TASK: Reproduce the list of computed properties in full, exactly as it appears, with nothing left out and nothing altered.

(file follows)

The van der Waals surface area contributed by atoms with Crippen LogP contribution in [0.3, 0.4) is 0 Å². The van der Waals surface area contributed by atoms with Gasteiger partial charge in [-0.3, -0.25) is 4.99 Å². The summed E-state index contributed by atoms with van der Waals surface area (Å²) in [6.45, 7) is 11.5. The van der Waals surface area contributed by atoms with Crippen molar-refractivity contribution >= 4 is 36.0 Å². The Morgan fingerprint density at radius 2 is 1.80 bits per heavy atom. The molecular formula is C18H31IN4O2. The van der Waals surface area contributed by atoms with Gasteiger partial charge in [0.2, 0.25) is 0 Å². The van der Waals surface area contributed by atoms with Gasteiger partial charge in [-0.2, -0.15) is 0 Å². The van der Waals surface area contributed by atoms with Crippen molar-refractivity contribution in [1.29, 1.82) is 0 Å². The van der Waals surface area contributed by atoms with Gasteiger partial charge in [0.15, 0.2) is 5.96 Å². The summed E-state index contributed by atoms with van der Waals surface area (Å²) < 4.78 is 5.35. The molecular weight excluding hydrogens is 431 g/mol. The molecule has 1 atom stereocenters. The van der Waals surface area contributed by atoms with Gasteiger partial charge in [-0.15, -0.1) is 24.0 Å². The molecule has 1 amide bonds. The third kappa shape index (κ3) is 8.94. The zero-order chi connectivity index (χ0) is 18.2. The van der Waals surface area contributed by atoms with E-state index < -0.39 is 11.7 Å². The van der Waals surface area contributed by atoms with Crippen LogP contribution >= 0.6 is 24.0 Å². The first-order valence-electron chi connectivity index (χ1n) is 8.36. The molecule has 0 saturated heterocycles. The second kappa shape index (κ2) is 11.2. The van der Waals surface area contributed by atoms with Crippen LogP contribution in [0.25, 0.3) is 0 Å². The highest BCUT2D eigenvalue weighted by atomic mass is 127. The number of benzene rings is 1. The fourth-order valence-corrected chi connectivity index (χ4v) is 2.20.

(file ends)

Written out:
The van der Waals surface area contributed by atoms with Crippen LogP contribution in [0.3, 0.4) is 0 Å². The van der Waals surface area contributed by atoms with Gasteiger partial charge in [-0.3, -0.25) is 4.99 Å². The summed E-state index contributed by atoms with van der Waals surface area (Å²) in [6.45, 7) is 11.5. The van der Waals surface area contributed by atoms with Crippen molar-refractivity contribution >= 4 is 36.0 Å². The Morgan fingerprint density at radius 2 is 1.80 bits per heavy atom. The molecular formula is C18H31IN4O2. The van der Waals surface area contributed by atoms with Gasteiger partial charge in [0.2, 0.25) is 0 Å². The van der Waals surface area contributed by atoms with Gasteiger partial charge in [-0.2, -0.15) is 0 Å². The van der Waals surface area contributed by atoms with Crippen molar-refractivity contribution in [1.29, 1.82) is 0 Å². The van der Waals surface area contributed by atoms with Gasteiger partial charge in [0.15, 0.2) is 5.96 Å². The summed E-state index contributed by atoms with van der Waals surface area (Å²) < 4.78 is 5.35. The molecular weight excluding hydrogens is 431 g/mol. The molecule has 1 atom stereocenters. The van der Waals surface area contributed by atoms with Gasteiger partial charge in [-0.15, -0.1) is 24.0 Å². The molecule has 1 amide bonds. The third kappa shape index (κ3) is 8.94. The zero-order chi connectivity index (χ0) is 18.2. The van der Waals surface area contributed by atoms with E-state index < -0.39 is 11.7 Å². The van der Waals surface area contributed by atoms with Crippen LogP contribution >= 0.6 is 24.0 Å². The first-order valence-electron chi connectivity index (χ1n) is 8.36. The molecule has 0 saturated heterocycles. The second kappa shape index (κ2) is 11.2. The van der Waals surface area contributed by atoms with Crippen LogP contribution in [0.25, 0.3) is 0 Å². The highest BCUT2D eigenvalue weighted by atomic mass is 127. The number of benzene rings is 1. The fourth-order valence-corrected chi connectivity index (χ4v) is 2.20.